• The perceived benefits of the intervention.
  • The prospects for success.
  • Prospective and actual costs.
  • Changing expectations.

When you consider these points, it becomes immediately clear why support for our previous wars, as well as Iraq, fell.  Seems to not have really anything to do with wacko America-haters like me or coverage by evil liberal-dominated news outlets.

In fact, RAND tackles the media myth as well, specifically in the context of Somalia:

The evidence on Somalia does not suggest that the public and the government responded largely to televised imagery, that the majority of the public had desired that the United States “escalate to victory” as a result of casualties, or that a majority “demanded” an immediate withdrawal. In fact, Somalia represents another case in which the historical record suggests a more sensible and subtle response to increasing casualties and declining support: A plurality or majority has typically rejected both extreme options of escalation and immediate withdrawal and has remained unwilling to withdraw until a negotiated settlement and orderly withdrawal—including the return of U.S. servicemen—could be concluded.

Yeah, it's just one data point, but it also makes some intuitive sense overall.  I mean, sure media coverage might be slanted toward whatever narrative will "sell", but it does provide people with information.  Further, no amount of Happy Pixie Dust can really alter the objective facts: if people are losing family and friends in the conflict, if the war clearly is not going as originally advertised, if the initial reasons for fighting have evaporated, people are naturally going to do a cost-benefit analysis on their own, based on those factors RAND identified.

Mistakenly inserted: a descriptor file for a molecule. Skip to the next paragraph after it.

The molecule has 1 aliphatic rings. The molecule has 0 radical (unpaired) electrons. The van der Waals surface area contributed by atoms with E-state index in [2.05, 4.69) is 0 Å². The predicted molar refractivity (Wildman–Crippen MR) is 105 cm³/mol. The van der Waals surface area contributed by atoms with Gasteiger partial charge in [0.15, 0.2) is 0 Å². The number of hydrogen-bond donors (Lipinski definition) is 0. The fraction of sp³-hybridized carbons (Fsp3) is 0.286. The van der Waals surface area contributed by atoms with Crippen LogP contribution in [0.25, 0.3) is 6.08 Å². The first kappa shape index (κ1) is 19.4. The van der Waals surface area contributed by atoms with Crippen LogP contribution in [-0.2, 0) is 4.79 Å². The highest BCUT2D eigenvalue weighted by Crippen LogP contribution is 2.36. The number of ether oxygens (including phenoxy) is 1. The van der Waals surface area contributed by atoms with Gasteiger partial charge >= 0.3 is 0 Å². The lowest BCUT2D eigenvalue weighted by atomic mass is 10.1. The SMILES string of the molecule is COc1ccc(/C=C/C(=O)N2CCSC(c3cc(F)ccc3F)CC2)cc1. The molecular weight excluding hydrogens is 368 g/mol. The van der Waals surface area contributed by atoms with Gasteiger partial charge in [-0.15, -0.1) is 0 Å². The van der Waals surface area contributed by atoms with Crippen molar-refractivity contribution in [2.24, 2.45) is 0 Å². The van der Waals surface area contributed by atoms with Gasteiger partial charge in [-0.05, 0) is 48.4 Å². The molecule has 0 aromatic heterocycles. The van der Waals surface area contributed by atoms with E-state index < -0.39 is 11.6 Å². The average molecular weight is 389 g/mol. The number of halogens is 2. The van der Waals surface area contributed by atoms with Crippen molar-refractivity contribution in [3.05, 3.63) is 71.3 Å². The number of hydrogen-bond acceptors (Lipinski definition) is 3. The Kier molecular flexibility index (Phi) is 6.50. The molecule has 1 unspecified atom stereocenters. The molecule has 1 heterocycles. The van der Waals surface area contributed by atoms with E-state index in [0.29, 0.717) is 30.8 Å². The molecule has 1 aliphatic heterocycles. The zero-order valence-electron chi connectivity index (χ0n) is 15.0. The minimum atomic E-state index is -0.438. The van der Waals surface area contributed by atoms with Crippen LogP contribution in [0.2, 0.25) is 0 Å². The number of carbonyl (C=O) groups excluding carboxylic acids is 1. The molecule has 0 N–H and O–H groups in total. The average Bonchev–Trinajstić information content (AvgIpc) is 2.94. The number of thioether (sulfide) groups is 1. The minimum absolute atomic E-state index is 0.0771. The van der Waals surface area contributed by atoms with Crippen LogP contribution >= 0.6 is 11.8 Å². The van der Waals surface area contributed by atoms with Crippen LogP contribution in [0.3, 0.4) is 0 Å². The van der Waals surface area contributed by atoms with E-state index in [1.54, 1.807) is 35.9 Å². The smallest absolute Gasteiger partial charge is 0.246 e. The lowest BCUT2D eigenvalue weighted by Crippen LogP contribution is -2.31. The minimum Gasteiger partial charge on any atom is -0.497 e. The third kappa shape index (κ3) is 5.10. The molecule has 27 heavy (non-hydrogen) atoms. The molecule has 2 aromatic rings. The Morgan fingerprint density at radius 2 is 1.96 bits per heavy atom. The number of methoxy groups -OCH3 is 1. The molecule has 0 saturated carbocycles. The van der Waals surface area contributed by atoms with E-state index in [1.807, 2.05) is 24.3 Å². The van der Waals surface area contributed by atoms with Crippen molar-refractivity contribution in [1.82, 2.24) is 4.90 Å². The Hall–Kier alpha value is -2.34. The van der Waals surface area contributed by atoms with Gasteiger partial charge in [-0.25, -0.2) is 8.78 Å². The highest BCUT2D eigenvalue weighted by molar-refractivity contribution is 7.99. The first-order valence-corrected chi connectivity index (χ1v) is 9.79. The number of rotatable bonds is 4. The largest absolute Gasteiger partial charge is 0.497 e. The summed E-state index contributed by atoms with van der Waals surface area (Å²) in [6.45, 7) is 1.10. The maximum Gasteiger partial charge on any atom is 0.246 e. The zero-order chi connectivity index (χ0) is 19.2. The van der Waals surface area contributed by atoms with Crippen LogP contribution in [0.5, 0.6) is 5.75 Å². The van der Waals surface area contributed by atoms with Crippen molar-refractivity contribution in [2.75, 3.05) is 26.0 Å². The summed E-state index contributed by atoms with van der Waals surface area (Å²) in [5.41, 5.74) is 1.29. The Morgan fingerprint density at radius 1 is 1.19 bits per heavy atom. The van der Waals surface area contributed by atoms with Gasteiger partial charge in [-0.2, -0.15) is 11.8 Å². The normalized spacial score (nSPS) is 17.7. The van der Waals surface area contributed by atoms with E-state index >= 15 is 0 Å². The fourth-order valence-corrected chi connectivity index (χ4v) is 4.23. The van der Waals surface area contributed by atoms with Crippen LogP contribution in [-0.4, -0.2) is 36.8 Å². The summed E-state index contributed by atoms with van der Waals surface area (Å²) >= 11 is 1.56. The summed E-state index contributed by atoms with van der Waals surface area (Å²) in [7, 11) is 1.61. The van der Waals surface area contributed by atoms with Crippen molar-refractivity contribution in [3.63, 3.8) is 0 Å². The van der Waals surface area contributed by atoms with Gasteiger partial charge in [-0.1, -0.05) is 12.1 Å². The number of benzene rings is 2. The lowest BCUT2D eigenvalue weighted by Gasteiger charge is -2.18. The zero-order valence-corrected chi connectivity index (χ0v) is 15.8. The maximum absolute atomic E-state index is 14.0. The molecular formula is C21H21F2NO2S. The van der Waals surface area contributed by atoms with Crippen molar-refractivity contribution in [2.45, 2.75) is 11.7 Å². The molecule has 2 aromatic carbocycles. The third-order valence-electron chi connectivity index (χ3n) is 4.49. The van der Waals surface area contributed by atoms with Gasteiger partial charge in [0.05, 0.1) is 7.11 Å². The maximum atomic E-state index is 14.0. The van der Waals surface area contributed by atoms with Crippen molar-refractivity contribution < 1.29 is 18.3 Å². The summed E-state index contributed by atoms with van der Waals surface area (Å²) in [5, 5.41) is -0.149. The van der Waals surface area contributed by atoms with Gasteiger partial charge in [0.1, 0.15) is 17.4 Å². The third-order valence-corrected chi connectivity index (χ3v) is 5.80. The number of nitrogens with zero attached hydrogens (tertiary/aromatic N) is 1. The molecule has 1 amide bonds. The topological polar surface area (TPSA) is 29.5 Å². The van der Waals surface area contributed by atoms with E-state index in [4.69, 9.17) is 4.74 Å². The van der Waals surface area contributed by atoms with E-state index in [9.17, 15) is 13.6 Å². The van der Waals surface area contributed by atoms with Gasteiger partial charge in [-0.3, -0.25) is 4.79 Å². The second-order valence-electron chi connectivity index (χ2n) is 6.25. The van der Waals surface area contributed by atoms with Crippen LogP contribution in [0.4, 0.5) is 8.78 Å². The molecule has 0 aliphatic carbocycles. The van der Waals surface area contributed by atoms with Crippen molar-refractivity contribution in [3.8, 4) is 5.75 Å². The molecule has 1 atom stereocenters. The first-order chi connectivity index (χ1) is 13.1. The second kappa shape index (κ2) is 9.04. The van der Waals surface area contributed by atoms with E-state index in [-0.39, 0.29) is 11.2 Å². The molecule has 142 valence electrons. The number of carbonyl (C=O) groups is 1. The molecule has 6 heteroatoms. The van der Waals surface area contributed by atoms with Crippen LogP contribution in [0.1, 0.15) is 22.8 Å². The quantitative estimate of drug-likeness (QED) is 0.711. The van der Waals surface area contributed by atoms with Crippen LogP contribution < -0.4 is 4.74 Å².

So the war apologists can bitch all they want, but the real reason the People have given up on these wars is because they make no damned sense at all.  And while it's perhaps true to a certain extent that domestic support really is key to victory, it's not the only key--in fact, it appears to be more of a lagging indicator of how a war is going.

When you get right down to it, home field advantage is hard to overcome.  No matter how positive the American public might be about our chances going into a conflict, the fact remains that we are projecting force far away, and we cannot forget that the other side has a homefront, too.